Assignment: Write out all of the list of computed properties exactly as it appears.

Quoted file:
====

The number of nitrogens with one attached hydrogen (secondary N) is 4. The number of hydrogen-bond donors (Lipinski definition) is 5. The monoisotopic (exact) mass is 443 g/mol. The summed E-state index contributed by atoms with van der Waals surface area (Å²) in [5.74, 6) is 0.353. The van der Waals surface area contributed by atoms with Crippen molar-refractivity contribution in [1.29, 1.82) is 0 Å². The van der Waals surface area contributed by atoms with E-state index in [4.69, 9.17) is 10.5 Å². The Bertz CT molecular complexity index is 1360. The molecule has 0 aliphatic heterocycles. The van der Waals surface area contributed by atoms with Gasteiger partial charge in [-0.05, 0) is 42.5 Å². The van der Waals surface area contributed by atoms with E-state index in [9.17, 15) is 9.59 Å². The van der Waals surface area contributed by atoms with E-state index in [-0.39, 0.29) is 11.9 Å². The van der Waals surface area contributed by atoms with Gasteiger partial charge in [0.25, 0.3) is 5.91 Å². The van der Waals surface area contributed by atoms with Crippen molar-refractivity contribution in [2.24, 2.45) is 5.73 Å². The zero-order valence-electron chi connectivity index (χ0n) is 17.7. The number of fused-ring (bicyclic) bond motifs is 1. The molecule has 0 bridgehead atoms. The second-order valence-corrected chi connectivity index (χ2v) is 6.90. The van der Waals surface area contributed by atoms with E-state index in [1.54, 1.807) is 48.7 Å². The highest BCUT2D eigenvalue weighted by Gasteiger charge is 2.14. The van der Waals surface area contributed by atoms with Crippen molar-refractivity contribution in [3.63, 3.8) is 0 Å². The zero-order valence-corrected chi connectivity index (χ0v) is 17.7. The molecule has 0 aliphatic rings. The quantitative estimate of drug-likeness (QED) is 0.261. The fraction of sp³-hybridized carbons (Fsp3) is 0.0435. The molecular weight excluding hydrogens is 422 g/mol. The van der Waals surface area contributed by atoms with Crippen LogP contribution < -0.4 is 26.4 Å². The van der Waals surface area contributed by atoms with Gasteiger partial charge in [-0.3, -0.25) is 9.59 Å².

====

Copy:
The number of nitrogens with one attached hydrogen (secondary N) is 4. The number of hydrogen-bond donors (Lipinski definition) is 5. The monoisotopic (exact) mass is 443 g/mol. The summed E-state index contributed by atoms with van der Waals surface area (Å²) in [5.74, 6) is 0.353. The van der Waals surface area contributed by atoms with Crippen molar-refractivity contribution in [1.29, 1.82) is 0 Å². The van der Waals surface area contributed by atoms with E-state index in [4.69, 9.17) is 10.5 Å². The Bertz CT molecular complexity index is 1360. The molecule has 0 aliphatic heterocycles. The van der Waals surface area contributed by atoms with Gasteiger partial charge in [-0.05, 0) is 42.5 Å². The van der Waals surface area contributed by atoms with E-state index in [9.17, 15) is 9.59 Å². The van der Waals surface area contributed by atoms with E-state index in [-0.39, 0.29) is 11.9 Å². The van der Waals surface area contributed by atoms with Gasteiger partial charge in [0.25, 0.3) is 5.91 Å². The van der Waals surface area contributed by atoms with Crippen molar-refractivity contribution in [2.24, 2.45) is 5.73 Å². The zero-order valence-electron chi connectivity index (χ0n) is 17.7. The number of fused-ring (bicyclic) bond motifs is 1. The molecule has 0 bridgehead atoms. The second-order valence-corrected chi connectivity index (χ2v) is 6.90. The van der Waals surface area contributed by atoms with E-state index in [1.54, 1.807) is 48.7 Å². The highest BCUT2D eigenvalue weighted by Gasteiger charge is 2.14. The van der Waals surface area contributed by atoms with Crippen molar-refractivity contribution in [3.63, 3.8) is 0 Å². The zero-order valence-corrected chi connectivity index (χ0v) is 17.7. The molecule has 0 aliphatic rings. The quantitative estimate of drug-likeness (QED) is 0.261. The fraction of sp³-hybridized carbons (Fsp3) is 0.0435. The molecular weight excluding hydrogens is 422 g/mol. The van der Waals surface area contributed by atoms with Crippen LogP contribution < -0.4 is 26.4 Å². The van der Waals surface area contributed by atoms with Gasteiger partial charge in [-0.3, -0.25) is 9.59 Å².